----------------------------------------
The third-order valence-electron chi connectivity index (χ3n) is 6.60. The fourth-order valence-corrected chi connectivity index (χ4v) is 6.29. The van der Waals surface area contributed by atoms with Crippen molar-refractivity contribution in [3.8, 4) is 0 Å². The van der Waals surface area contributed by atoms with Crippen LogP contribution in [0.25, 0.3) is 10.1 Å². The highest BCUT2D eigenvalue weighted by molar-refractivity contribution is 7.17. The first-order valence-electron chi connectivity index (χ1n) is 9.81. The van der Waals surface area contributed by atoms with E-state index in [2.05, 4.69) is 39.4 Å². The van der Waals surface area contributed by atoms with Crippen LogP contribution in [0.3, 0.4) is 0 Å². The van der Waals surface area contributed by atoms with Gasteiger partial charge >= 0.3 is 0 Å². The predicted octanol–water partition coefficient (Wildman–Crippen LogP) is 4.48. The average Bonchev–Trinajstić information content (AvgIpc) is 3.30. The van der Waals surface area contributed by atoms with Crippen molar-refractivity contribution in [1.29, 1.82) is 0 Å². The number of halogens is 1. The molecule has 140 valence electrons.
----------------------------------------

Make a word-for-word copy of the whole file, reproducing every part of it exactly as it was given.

The third-order valence-electron chi connectivity index (χ3n) is 6.60. The fourth-order valence-corrected chi connectivity index (χ4v) is 6.29. The van der Waals surface area contributed by atoms with Crippen molar-refractivity contribution in [3.8, 4) is 0 Å². The van der Waals surface area contributed by atoms with Crippen LogP contribution in [0.25, 0.3) is 10.1 Å². The highest BCUT2D eigenvalue weighted by molar-refractivity contribution is 7.17. The first-order valence-electron chi connectivity index (χ1n) is 9.81. The van der Waals surface area contributed by atoms with E-state index in [2.05, 4.69) is 39.4 Å². The van der Waals surface area contributed by atoms with Crippen LogP contribution in [0.3, 0.4) is 0 Å². The van der Waals surface area contributed by atoms with Gasteiger partial charge >= 0.3 is 0 Å². The predicted octanol–water partition coefficient (Wildman–Crippen LogP) is 4.48. The average Bonchev–Trinajstić information content (AvgIpc) is 3.30. The van der Waals surface area contributed by atoms with Crippen molar-refractivity contribution in [1.29, 1.82) is 0 Å². The number of halogens is 1. The molecule has 140 valence electrons.